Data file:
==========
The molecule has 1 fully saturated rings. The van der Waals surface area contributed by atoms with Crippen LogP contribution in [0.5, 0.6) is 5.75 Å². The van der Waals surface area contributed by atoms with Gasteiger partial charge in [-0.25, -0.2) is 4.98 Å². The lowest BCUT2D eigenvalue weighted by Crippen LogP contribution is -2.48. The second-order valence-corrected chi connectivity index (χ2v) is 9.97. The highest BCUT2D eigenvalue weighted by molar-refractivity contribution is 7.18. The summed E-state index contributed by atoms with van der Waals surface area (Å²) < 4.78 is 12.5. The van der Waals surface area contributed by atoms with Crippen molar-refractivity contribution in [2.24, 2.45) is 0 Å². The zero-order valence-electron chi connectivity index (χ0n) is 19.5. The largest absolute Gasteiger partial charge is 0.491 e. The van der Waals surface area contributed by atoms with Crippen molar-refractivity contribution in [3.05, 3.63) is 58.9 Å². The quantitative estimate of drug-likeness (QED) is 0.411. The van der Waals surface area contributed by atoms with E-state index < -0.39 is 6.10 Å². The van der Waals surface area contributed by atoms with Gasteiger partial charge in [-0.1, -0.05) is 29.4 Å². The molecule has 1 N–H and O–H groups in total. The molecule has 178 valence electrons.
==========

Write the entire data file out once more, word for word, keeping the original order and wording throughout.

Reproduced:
The molecule has 1 fully saturated rings. The van der Waals surface area contributed by atoms with Crippen LogP contribution in [0.5, 0.6) is 5.75 Å². The van der Waals surface area contributed by atoms with Gasteiger partial charge in [-0.25, -0.2) is 4.98 Å². The lowest BCUT2D eigenvalue weighted by Crippen LogP contribution is -2.48. The second-order valence-corrected chi connectivity index (χ2v) is 9.97. The highest BCUT2D eigenvalue weighted by molar-refractivity contribution is 7.18. The summed E-state index contributed by atoms with van der Waals surface area (Å²) < 4.78 is 12.5. The van der Waals surface area contributed by atoms with Crippen molar-refractivity contribution in [2.24, 2.45) is 0 Å². The zero-order valence-electron chi connectivity index (χ0n) is 19.5. The largest absolute Gasteiger partial charge is 0.491 e. The van der Waals surface area contributed by atoms with Crippen molar-refractivity contribution in [3.05, 3.63) is 58.9 Å². The quantitative estimate of drug-likeness (QED) is 0.411. The van der Waals surface area contributed by atoms with E-state index < -0.39 is 6.10 Å². The van der Waals surface area contributed by atoms with Gasteiger partial charge in [-0.1, -0.05) is 29.4 Å². The molecule has 1 N–H and O–H groups in total. The molecule has 178 valence electrons.